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Trump Nato: Leaders to tackle Afghanistan conflict

Canada's Foreign Minister Chrystia Freeland (C) and Canadian Prime Minister Justin Trudeau (3R) arrive to attend the second day of the Nato summit in Brussels on July 12, 2018

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Canada’s Foreign Minister Chrystia Freeland (C) and Prime Minister Justin Trudeau (3R) are at the summit

Nato leaders plan to turn their attention to the conflict in Afghanistan, on the second day of a Brussels summit so far dominated by demands from President Donald Trump.

Taliban militants reportedly killed up to 30 soldiers in attacks on Afghan army posts on Thursday.

Mr Trump has urged Nato allies to commit at least 4% of their annual output (GDP) to military spending.

Nato states are currently working towards a target of 2%.

The US leader also singled out Germany for criticism over its defence spending.

Nato leaders are hoping for a more conciliatory tone from Mr Trump on Thursday.

But in early-morning tweets from Brussels, the US president resumed his criticism.

He earlier accused Germany of being held prisoner to imported Russian energy, saying it is “totally controlled” by Moscow.

EU figures suggest Russia is responsible for between 50% and 75% of Germany’s gas imports but gas makes up less than 20% of Germany’s energy mix for power production.

President Trump’s next stop after Belgium is the UK, where he will arrive early afternoon to begin a two-day working visit, which is expected to spark public protests.

Media captionTrump baby blimp ready to take first steps

What’s the plan for Afghanistan?

Afghanistan’s President Ashraf Ghani will be present for the second day of talks, and Nato’s Secretary-General Jens Stoltenberg hopes the bloc will agree to fund Afghan security forces until 2024.

Britain’s Prime Minister Theresa May has already confirmed that the UK will send 440 more troops to serve in non-combat roles in Afghanistan.

The US also committed an extra 3,000 troops to support Afghan forces in September 2017 – bringing its total to 15,000.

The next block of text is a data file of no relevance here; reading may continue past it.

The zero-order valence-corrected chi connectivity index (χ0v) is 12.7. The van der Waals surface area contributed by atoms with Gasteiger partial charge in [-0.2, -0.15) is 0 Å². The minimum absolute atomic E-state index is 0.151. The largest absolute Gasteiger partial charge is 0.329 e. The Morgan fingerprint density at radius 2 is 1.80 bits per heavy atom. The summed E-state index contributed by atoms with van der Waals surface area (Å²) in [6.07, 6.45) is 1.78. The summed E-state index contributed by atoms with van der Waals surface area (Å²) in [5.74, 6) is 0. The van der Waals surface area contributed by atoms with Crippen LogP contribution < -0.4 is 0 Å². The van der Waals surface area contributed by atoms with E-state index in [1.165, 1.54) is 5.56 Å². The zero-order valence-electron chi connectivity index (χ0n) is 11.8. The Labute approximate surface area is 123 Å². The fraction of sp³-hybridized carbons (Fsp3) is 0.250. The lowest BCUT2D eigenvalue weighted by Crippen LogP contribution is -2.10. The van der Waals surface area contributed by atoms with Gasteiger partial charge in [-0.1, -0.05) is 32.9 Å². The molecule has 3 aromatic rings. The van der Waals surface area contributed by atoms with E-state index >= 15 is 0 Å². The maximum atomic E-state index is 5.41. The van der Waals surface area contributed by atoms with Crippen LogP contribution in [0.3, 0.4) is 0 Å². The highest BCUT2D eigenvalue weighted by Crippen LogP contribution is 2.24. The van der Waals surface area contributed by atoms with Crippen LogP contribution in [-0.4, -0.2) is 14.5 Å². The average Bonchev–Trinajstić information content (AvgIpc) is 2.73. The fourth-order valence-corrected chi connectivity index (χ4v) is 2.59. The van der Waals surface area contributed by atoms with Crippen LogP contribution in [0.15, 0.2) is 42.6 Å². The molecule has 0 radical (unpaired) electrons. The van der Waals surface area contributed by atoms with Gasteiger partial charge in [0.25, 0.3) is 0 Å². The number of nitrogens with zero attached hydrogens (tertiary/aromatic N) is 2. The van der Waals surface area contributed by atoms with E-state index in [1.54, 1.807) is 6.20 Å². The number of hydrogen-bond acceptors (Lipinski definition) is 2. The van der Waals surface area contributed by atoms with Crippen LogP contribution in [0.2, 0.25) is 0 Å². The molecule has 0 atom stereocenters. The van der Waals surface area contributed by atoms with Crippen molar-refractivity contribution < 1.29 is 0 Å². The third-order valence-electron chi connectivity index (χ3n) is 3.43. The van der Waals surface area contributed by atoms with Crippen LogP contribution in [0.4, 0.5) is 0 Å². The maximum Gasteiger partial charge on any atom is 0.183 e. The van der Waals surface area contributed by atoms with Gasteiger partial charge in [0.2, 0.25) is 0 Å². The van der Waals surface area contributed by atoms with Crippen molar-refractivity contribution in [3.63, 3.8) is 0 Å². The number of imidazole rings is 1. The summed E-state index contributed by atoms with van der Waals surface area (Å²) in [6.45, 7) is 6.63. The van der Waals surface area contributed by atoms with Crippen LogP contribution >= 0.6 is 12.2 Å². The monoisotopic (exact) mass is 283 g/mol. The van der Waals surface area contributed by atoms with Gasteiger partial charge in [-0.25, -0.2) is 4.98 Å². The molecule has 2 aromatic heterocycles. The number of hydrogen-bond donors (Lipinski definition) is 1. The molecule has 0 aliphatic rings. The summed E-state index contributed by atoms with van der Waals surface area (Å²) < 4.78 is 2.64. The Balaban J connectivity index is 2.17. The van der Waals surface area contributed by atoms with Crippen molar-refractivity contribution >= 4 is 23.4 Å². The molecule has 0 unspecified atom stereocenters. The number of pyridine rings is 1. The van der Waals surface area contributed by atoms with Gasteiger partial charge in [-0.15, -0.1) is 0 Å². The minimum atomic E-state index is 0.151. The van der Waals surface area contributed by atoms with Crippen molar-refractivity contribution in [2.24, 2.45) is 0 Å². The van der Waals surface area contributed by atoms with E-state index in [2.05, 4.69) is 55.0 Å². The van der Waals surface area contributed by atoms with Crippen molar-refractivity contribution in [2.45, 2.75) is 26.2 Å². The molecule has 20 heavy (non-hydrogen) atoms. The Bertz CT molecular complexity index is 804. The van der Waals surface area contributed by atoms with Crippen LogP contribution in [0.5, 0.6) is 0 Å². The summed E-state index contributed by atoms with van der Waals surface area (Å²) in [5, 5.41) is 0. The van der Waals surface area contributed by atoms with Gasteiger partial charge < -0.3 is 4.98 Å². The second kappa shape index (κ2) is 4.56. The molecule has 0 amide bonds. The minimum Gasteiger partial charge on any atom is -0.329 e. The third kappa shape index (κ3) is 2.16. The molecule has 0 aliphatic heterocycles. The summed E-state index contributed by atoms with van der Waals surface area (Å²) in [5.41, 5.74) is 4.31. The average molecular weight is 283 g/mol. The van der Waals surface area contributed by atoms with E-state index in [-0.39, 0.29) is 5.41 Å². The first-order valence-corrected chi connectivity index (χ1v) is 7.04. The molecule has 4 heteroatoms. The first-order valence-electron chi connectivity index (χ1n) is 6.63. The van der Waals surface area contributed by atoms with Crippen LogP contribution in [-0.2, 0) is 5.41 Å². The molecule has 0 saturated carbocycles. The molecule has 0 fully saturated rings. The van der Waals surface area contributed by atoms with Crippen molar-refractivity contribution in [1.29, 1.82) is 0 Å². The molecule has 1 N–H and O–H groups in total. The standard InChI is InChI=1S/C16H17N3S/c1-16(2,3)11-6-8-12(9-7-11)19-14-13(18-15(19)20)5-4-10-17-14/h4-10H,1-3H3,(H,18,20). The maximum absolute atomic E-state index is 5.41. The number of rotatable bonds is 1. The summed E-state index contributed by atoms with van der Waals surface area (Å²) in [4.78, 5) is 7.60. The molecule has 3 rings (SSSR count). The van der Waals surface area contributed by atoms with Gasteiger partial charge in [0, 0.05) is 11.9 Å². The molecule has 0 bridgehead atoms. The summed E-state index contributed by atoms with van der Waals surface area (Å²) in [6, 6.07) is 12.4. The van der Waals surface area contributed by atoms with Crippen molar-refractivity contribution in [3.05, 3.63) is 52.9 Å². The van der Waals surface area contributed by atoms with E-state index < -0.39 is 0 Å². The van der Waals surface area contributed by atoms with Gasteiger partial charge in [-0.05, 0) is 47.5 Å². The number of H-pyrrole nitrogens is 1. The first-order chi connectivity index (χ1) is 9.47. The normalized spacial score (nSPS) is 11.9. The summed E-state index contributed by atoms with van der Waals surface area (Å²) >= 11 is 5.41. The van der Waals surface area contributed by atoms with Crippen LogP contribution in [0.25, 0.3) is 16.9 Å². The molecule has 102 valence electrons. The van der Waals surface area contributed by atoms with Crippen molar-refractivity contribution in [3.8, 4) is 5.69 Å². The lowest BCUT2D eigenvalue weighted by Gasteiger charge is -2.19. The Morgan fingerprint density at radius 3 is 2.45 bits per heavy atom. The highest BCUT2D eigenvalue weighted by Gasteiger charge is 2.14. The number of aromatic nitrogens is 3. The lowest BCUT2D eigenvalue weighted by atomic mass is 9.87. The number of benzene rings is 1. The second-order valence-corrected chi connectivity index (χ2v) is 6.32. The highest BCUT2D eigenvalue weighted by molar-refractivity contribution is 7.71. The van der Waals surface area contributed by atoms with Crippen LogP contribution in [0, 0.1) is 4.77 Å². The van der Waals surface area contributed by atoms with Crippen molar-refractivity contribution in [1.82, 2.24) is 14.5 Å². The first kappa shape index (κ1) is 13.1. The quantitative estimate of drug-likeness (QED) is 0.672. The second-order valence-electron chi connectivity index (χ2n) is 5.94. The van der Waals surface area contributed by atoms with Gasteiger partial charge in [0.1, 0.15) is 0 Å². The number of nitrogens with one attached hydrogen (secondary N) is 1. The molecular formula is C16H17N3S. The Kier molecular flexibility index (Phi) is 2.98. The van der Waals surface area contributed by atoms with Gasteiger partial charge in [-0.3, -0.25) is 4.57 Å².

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The Taliban and Afghan forces held a brief ceasefire during Eid celebrations in June

US officials have said Washington is planning a strategic review, a year after Mr Trump agreed to remain involved in the 17-year conflict.

The US-led invasion drove the hardline Taliban from power in 2001, as part of a crackdown on Islamist militants after the 9/11 attacks in the US.

Thousands of Nato troops were deployed and a long, bloody conflict followed as the ousted militants fought back.

In 2014, Nato formally ended the combat mission, handing over to Afghan forces, whom it had trained.

Since then, the Taliban have made substantial territorial gains across the country. A BBC study from January found the group is openly active in 70% of Afghanistan, and controls or threatens more territory than before the foreign troops left.

On Thursday, officials in Afghanistan said the Taliban had launched an attack on a number of army posts in the northern province of Kunduz.

Earlier, dozens of Islamic religious scholars met in Saudi Arabia to discuss Afghanistan’s war and called on the Taliban to renounce violence.

Is Nato still expanding?

Nato leaders will discuss the alliance’s ties with Georgia and Ukraine. Both countries want to join Nato, but their bids are not expected to make progress.

Media captionTrump tells Nato chief that Germany is “totally controlled by Russia”

That is because Nato rules prevent countries with a border conflict from joining and both countries have disputes with Russia.

By contrast, a ceremony will be held for Macedonia after it was invited to begin accession talks on Wednesday.

What will Trump do in the UK?

He will spend time with the Queen and prime minister, before flying to Scotland to spend the weekend at his golf resort.

Thousands of people are expected to protest against his visit across the UK.

Mr Trump is due to hold his first summit with Vladimir Putin, in Helsinki, on 16 July.

He shocked some by quipping that the Nato gathering might prove tougher than next Monday’s summit with Mr Putin.

Trump Nato: Leaders to tackle Afghanistan conflict

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